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RE: builders win big in first code hearing round

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This is a proposal for the IRC.  There have been several attempts over
the last several code cycles to bring the wind-speed up provisions from
ASCE 7 into the IRC.  These previous proposals have failed for a number
of reasons, including failing to define key terms required for
enforcement and failure to provide an appropriate prescriptive method
for determining the speed-up effect (since the IRC is supposed to be a
prescriptive code, after all).

This year there were two competing proposals.  There was one proposal
(from another WA engineer actually) which provided a simple prescriptive
method, but which still failed to define some of the key terms from ASCE
7 and left some key language out of the ASCE 7 triggers.  Also, it
didn't provide any guidance to building officials (or designers for that
matter) where you'd *really* need to apply the provisions.

Our proposal left out the prescriptive method but included all the key
ASCE 7 definitions and terminology (notably, the "abrupt change in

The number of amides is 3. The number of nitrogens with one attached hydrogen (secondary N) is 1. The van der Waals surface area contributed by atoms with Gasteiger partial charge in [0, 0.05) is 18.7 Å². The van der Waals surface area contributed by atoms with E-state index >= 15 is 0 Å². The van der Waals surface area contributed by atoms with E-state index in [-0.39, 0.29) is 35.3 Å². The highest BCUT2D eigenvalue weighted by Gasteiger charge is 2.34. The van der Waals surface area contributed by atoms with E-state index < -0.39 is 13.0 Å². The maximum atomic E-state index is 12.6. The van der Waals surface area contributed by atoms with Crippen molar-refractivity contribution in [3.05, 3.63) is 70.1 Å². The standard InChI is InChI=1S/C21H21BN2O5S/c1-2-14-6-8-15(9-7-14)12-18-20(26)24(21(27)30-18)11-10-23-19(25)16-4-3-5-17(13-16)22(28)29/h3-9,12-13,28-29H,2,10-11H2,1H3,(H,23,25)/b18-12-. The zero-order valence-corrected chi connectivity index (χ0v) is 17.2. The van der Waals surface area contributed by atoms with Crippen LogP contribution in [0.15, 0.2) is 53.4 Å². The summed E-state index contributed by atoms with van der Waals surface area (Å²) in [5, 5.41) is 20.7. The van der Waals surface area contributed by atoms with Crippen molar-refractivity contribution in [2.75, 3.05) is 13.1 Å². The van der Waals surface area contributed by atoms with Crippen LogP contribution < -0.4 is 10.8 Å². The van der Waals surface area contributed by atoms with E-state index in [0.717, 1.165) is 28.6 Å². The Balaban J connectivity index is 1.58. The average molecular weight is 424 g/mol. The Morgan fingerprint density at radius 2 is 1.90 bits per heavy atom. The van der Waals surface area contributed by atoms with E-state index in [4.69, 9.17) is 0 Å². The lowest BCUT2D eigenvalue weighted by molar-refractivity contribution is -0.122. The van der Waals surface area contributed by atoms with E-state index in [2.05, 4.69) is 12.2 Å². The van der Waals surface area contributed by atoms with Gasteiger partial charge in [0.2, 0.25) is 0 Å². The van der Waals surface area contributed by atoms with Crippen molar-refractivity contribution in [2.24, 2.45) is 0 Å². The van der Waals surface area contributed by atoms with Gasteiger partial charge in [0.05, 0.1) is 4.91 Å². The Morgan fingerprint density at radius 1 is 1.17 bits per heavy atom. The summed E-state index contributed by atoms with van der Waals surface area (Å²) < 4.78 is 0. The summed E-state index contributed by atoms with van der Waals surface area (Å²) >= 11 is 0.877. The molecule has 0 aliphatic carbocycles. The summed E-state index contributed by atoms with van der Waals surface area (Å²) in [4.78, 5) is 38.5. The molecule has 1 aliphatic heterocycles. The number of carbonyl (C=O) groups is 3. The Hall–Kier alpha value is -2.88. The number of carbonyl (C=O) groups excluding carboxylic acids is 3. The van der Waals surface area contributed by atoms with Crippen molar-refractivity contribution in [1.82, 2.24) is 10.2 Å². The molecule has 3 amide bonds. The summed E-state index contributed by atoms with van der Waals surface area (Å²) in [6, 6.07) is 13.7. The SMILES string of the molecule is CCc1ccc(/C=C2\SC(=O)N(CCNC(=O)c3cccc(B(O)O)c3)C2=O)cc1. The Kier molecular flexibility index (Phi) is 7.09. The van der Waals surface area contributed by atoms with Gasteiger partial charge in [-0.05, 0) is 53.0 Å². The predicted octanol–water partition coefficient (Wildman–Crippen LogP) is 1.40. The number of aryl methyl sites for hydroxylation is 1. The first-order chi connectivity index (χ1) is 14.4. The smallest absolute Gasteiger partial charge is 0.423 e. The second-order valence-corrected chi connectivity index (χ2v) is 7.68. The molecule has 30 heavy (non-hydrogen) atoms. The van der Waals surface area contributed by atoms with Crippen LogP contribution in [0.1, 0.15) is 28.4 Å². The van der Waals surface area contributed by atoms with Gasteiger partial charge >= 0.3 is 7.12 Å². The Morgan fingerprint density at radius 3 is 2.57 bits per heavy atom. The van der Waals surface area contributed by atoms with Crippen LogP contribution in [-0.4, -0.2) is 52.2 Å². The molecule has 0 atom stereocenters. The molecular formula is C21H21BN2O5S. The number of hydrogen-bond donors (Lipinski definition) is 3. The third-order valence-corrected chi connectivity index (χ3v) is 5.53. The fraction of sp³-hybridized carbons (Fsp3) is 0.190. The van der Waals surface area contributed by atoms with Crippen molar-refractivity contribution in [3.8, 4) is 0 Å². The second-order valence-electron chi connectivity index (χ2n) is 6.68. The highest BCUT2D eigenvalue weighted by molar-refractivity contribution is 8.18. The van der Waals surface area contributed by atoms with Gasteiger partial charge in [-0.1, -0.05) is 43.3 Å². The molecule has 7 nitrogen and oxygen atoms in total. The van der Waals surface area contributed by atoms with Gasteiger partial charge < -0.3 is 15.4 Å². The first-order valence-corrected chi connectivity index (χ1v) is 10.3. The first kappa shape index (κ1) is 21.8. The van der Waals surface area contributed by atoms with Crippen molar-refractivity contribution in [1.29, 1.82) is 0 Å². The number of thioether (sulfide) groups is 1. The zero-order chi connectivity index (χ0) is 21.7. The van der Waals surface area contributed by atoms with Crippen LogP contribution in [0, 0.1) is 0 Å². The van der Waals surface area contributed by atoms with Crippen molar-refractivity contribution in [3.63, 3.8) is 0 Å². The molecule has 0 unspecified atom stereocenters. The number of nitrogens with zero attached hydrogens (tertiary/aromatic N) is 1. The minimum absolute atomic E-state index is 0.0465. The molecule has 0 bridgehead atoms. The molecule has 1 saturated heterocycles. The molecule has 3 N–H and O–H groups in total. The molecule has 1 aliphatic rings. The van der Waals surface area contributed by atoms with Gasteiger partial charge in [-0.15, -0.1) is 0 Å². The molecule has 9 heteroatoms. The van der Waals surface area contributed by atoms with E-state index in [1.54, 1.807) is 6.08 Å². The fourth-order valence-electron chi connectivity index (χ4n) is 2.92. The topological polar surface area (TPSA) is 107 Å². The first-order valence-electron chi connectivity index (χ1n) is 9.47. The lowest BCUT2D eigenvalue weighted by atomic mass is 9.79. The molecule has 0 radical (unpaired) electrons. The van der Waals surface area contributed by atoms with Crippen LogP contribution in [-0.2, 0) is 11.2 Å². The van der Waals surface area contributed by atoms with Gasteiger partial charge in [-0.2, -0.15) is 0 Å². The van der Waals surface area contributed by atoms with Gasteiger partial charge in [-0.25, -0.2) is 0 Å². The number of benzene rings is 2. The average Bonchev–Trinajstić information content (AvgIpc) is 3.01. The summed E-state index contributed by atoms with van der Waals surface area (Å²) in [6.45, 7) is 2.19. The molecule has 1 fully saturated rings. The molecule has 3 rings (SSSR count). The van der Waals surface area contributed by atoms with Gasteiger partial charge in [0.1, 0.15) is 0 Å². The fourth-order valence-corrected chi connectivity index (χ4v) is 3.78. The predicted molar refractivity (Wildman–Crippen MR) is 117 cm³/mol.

topology").  We also limited the application to areas where topology is
really a problem by requiring jurisdictions to indicate in the IRC's
proscribed design criteria table if wind speed up needs to be
considered--like in Washington state, where I know you folks have houses
perched on the top of high escarpments where it's pretty clear you're
going to get a topographic effect. (I contrast this with an experienced
fellow engineer living in suburban MD, exposure B, with lots of trees
around, but on a hill that just barely qualifies under the ASCE 7
triggers.  He doesn't think his house is underdesigned if the
topographic effect isn't considered.)

I should note we actually tried at the hearings to incorporate the best
parts of both proposals--combining our more-reflective-of-ASCE-7
language with the competing proposal's prescriptive table.  The
modification was ruled out of order and our proposal passed as is.  I'm
expecting the other proponent will submit a public comment asking for
his tables to be added to our approved charging language.

Hope this clarifies things a bit (or have I raised about five other


Gary J. Ehrlich, PE
Program Manager, Structural Codes & Standards
National Association of Home Builders (NAHB)
1201 15th Street, NW, Washington, DC 20005
ph: 202-266-8545  or 800-368-5242 x8545
fax: 202-266-8369

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